Napoleon’s defeats

we all possess Napoleon’s features …

This year, I reread Leo Tolstoy War and Peace, for the fifth time. War and Peace is one of my favourite books, and since I first read it at high school, I reread it regularly. This time, I reread it so quickly, I was so absorbed in the narrative, that I turned the last page regretting that there were four volumes only. I would have enjoyed reading twenty of them!

While I was regretting War and Peace was so short, my inner linguist started wondering about expressions related to Napoleon, in any language that springs to mind.

Any language in this case meant English and French, and the two expressions refer to Napoleon’s defeats.

In English, you can meet or face your Waterloo, the expression popularised not so much by the Battle of Waterloo, where Napoleon indeed did surrender, but by the song Waterloo by Abba, which won the Eurovision song contest in 1974.

Just as I was humming Oh, oh, oh, oh, Waterloo / Finally facing my Waterloo, a French colleague commented on a committee she participated in, with the words c’est la Bérézina. The expression means disastrous and disorganised matter, and refers to another Napoleon’s defeat, this time by the river Berezina, at the hands of Russian army.

Strangely, nothing in Russian came to my mind. There are obviously quotes: Napoleon was a popular figure in the 19th century Russia, which is reflected by ambivalent feelings of the War and Peace male protagonists towards him.

Alexander Pushkin mentions Napoleon in his Eugene Onegin: мы все глядим в Наполеоны (we all aspire to be Napoleons).

We all possess Napoleon’s features;

The millions of two-legged creatures

Are only instruments and tools;

But today, the most famous Napoleon in Russian is a mille-feuille pastry that is called наполеон, although the etymology is unclear, perhaps it is a corruption from Neapolitan, Naples being famous for its pastry.

Winter words

the snow of yesteryear

This winter, we had beautiful snow in the Baltics, and I took up cross-country skiing again, which used to be my favourite sport at school. Now, a thought has crossed my mind that in alternative reality, I would have enjoyed being a professional cross-country skier. Snow, cold, movement, solitude, pure bliss.

While I was daydreaming about skiing championships, my inner linguist was wide awake and was wondering about expressions related to ski, in any language.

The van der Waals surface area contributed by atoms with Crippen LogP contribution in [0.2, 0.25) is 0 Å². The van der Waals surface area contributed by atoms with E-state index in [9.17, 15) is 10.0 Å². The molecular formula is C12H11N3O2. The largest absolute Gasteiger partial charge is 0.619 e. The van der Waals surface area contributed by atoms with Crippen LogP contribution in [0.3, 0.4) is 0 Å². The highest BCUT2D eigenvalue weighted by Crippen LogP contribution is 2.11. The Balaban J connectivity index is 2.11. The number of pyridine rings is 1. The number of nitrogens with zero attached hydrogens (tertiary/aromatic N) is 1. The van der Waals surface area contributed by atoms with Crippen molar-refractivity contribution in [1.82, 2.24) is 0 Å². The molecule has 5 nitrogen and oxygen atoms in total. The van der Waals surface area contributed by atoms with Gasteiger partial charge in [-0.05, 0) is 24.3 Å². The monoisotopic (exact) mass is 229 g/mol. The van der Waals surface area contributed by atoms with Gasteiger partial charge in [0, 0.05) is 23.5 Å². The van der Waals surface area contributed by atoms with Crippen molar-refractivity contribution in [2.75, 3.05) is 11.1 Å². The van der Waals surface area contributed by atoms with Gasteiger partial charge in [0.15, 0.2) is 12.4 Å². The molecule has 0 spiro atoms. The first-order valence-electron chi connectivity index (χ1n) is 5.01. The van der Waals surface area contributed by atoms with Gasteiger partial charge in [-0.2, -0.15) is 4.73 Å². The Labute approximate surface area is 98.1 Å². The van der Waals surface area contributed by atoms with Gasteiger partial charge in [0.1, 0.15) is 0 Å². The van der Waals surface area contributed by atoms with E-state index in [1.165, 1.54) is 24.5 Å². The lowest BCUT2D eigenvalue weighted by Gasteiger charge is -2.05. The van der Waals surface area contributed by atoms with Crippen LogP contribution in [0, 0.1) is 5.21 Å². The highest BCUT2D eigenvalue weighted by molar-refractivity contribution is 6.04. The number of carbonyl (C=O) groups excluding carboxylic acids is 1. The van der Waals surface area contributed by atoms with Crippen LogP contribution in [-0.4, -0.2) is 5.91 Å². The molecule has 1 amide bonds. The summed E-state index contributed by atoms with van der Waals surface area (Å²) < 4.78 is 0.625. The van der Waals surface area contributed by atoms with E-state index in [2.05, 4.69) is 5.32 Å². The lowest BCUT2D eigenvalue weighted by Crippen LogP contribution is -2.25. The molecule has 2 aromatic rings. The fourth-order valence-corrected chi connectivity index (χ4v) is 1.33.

I could recall only one, in Russian: навострить лыжи (to sharpen ones’ ski), meaning to try to leave surreptitiously.

Another Russian expression is about sledges: любишь кататься, люби и саночки возить (if you like sledging, you should like to carry the sledge). The closest English equivalents are ‘if you want to dance, you have to pay the piper’, or simply, ‘there is no such things as free lunch’.

What about other winter delights, such as snow, frost, and cold?

In English, many useful expressions relate to the word cold. To come in from the cold, to be left out in the cold, to get cold feet, to get (and to give) the cold shoulder, cold comfort.

Surprisingly, French is quite rich in wintry expressions: ne pas avoir froid aux yeux is the equivalent of ‘not be faint-hearted’ , battre froid à qqn means ‘to give somebody the cold shoulder’, faire boule de neige is ‘to snowball’, and fondre comme neige au soleil is ‘to melt away’, ‘to disappear into thin air’.

My favourite expression is mais où sont les neiges d’antan (where is the snow of yesteryear?), which comes from a poem Ballade des dames du temps jadis (Ballade of Ladies of Time Gone By) by a 15th century French poet François Villon. In the 20th century, it was made into a song by Georges Brassens.

Abat-jour

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che diffondi la luce blu

To protect against infection, washing hands is a critical gesture, and to do so properly, the washing should take as long as singing Happy Birthday twice.

I don’t like the Happy Birthday song at all.

That’s why I decided that every week I would choose one song among those I do like but have never looked up the lyrics, and would learn them by heart, to accompany my hand washing routine.